Nintendo's newest console, the Nintendo Switch, was an instant success. Inexplicably, the game company, most notorious for doing the exact opposite of what its devoted fans want, put out an intuitive, flexible console with a plethora of high-quality titles and collaborations.
Even without considering console-selling exclusive games like "The Legend of Zelda: Breath of the Wild" and "Super Mario Odyssey" (and soon-to-be "Super Smash Bros. Ultimate"), the Switch is still a smart buy. I believe that the Switch has many years of success ahead of it.
An essential factor of the Switch's success is something that affects every game you play on it—its design. The detachable controllers (Joy-Con) and docking capabilities both work flawlessly. Any playstyle or controller setup can be achieved in seconds. The Switch even goes so far as to turn on your TV and switch it to the correct input when you dock the Switch. Plus, the controllers can both accommodate a player, so any two-player game works without needing to buy additional accessories.
When I bought my Switch, I thought I would spend 90% of the time playing docked using a Pro controller. But the Switch screen is large enough to enjoy games where the visuals are important (like "Breath of the Wild") and the Joy-Con are more ergonomic and comfortable than I thought they would be. Nintendo made what is easily the most convenient, easy-to-use, flexible and portable console system to date, while still packing it with enough processing power to run demanding games well.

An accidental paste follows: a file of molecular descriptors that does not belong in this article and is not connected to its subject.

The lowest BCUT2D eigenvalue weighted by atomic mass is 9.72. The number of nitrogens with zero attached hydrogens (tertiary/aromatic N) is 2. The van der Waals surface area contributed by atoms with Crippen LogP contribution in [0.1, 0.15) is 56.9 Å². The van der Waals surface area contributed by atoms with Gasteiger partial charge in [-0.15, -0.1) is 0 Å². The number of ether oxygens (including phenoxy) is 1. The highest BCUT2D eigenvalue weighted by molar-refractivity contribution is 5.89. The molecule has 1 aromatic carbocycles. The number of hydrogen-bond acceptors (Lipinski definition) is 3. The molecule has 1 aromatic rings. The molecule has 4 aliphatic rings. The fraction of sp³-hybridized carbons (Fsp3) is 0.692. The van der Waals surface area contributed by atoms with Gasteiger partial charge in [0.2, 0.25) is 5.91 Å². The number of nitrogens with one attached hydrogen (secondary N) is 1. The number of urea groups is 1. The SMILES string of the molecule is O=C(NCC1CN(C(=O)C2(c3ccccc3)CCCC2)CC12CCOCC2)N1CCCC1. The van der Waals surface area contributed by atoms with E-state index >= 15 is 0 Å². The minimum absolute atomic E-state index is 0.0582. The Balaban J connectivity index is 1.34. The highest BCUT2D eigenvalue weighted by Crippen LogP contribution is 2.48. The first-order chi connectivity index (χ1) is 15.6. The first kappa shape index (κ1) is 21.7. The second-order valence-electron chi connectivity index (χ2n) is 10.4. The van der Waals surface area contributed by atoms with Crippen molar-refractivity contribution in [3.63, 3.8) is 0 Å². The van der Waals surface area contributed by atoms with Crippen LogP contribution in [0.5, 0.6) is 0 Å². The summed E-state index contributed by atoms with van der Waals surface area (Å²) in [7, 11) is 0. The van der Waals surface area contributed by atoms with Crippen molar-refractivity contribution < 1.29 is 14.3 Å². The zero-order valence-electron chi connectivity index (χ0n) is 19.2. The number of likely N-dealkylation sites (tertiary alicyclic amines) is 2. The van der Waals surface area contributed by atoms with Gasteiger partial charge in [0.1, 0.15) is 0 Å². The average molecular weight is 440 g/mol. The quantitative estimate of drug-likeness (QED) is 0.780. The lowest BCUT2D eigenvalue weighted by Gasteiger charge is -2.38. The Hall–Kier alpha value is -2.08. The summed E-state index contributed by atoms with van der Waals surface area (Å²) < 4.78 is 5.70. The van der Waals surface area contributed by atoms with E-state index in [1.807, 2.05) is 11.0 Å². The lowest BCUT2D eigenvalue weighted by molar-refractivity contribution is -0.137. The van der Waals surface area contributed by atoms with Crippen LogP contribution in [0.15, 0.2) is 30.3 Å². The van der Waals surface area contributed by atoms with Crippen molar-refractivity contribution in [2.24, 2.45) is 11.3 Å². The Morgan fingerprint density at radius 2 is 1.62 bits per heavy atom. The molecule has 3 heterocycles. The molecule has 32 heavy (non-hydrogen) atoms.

Nintendo's willingness to port already-successful third-party games to the Switch is another reason the console has a bright future. Big titles like "Minecraft," "Fortnite," "Skyrim," "Rocket League," "DOOM," "Wolfenstein II" and "Payday 2" pull in a wide variety of established audiences and solidifies the Switch as a viable alternative to the big boys, the Xbox and PlayStation. The unparalleled portability of the Switch also incentivizes those who already own these games to purchase them again for convenience, generating more profit for both Nintendo and the third-party developer.
In addition to working with big AAA developers, Nintendo has embraced the indie scene to fill out its catalog of games. Notable titles include "Celeste," "Hollow Knight," "Stardew Valley," "Enter the Gungeon," "Steamworld Dig 2," "Shovel Knight," and "Golf Story." And Nintendo has plenty more on the way. They plan to release 20-30 indie games on the Switch each week. This is great for indie games, as they will reach a larger, more casual audience than if they were solely released on PC. Plus, ensuring a constant flow of new games is a surefire way to sustain the console's lifespan.
The Nintendo Switch is Nintendo's best console yet. It's a rare example of Nintendo embracing third-party developers and making a more inclusive system, which is what allows the Switch to compete with the aforementioned big boys. Combine this with Nintendo's usual focus on convenience and ease-of-use, and you've got a console with a profitable road ahead of it.